Improving the energy efficiency of residential electronics
Improving the energy efficiency of residential appliances (timers, cycling, low power modes etc.)
Retrofitting residential and commercial HVAC systems
Waste recycling and composting
Improving the energy efficiency of lighting systems in residential and commercial
More efficiency and better designs of new builds
Indirect changes that can be made to electricity generation sites – more investment in renewable energy sources, migration away from coal and fossil fuels, carbon sequestration etc. – essentially decarbonisation
weforum.org indicates that: ‘[Landfills] produce 20% of the global anthropogenic methane emission and are the second highest producers of greenhouse gas’
Therefore, diverting organic waste from landfills, or capturing this gas, may help reduce emissions or manage them better. Diverting organic waste from some industrial processes to insects, which are in turn used as feed or produced for human consumption, may be one potential way to do this
Economics Of Reducing Energy GHG & Carbon Emissions In The Commercial & Residential Sector
Some very rough GHG emission mitigation cost estimates for the commercial and residential sector can be found at https://ourworldindata.org/how-much-will-it-cost-to-mitigate-climate-change.
One of the things we see is that looking at building efficiency in new builds might be one of the most effective abatement options for a reasonable price.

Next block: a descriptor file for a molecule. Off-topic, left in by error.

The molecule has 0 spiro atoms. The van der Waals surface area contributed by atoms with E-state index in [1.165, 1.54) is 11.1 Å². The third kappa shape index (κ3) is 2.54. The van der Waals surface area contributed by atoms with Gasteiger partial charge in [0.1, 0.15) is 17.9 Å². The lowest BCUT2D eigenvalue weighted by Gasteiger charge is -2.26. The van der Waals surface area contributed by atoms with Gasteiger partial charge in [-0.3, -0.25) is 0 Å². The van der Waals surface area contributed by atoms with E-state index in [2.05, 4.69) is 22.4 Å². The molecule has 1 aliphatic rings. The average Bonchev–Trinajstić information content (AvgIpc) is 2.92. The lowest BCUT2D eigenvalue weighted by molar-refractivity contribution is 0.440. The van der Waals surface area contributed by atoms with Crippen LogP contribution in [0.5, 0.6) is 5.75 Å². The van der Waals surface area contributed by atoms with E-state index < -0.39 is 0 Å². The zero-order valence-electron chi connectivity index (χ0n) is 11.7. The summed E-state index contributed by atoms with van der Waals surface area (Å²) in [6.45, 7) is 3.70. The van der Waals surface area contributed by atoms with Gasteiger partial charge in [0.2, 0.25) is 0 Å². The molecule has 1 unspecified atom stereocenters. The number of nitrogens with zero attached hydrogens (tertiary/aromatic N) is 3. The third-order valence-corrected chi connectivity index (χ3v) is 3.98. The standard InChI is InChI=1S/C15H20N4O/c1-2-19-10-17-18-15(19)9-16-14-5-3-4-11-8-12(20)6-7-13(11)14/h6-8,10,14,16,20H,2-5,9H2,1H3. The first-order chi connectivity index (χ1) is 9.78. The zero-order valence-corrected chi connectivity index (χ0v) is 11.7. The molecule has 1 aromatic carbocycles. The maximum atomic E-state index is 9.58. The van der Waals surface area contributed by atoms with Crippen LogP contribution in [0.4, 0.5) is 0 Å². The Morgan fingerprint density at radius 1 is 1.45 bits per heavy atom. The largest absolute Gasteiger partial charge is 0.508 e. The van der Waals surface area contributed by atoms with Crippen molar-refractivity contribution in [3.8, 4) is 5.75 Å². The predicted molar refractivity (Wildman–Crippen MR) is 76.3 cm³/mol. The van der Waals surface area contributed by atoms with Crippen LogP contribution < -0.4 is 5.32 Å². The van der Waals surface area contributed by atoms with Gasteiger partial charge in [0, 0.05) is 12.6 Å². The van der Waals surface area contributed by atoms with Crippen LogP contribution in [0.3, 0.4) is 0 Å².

Comparatively, some retrofitting options may not have a significant abatement impact – although, some are quite cost effective.
Emissions Breakdown, & Emission Trends In The Commercial & Residential Sector
It’s important to know information such as the prevalent greenhouse gas, exactly where emissions are coming from (the source), and trends over time in a sector.
In the US:
Greenhouse gas emissions from this sector come from direct emissions including fossil fuel combustion for heating and cooking needs (mainly natural gas consumption), management of waste (to landfill) and wastewater plants, and leaks from refrigerants in homes and businesses as well as indirect emissions that occur offsite but are associated with use of electricity consumed by homes and businesses (for lighting, appliances etc.).
Emissions from natural gas consumption represent about 78 percent of the direct fossil fuel CO2 emissions from the residential and commercial sectors
Coal consumption is a minor component of energy use in both of these sectors.
Read more at https://www.epa.gov/ghgemissions/sources-greenhouse-gas-emissions#commercial-and-residential